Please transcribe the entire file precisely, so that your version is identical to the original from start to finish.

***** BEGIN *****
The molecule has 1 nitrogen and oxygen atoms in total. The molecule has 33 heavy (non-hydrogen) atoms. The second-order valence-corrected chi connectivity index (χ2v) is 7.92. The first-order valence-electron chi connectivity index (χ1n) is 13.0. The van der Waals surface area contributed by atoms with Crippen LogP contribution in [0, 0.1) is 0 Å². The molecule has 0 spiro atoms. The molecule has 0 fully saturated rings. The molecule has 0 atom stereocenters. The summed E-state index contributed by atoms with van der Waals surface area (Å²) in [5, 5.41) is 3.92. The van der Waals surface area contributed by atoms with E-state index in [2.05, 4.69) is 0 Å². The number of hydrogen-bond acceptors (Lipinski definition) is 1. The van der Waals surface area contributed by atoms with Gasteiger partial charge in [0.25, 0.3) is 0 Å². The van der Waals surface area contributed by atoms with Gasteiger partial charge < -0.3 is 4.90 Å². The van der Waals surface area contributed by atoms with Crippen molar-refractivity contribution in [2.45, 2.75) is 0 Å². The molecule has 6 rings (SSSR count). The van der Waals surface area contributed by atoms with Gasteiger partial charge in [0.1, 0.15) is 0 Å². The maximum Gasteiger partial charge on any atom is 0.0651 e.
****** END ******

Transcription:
The molecule has 1 nitrogen and oxygen atoms in total. The molecule has 33 heavy (non-hydrogen) atoms. The second-order valence-corrected chi connectivity index (χ2v) is 7.92. The first-order valence-electron chi connectivity index (χ1n) is 13.0. The van der Waals surface area contributed by atoms with Crippen LogP contribution in [0, 0.1) is 0 Å². The molecule has 0 spiro atoms. The molecule has 0 fully saturated rings. The molecule has 0 atom stereocenters. The summed E-state index contributed by atoms with van der Waals surface area (Å²) in [5, 5.41) is 3.92. The van der Waals surface area contributed by atoms with E-state index in [2.05, 4.69) is 0 Å². The number of hydrogen-bond acceptors (Lipinski definition) is 1. The van der Waals surface area contributed by atoms with Gasteiger partial charge in [0.25, 0.3) is 0 Å². The van der Waals surface area contributed by atoms with Gasteiger partial charge < -0.3 is 4.90 Å². The van der Waals surface area contributed by atoms with Crippen molar-refractivity contribution in [2.45, 2.75) is 0 Å². The molecule has 6 rings (SSSR count). The van der Waals surface area contributed by atoms with Gasteiger partial charge in [0.1, 0.15) is 0 Å². The maximum Gasteiger partial charge on any atom is 0.0651 e.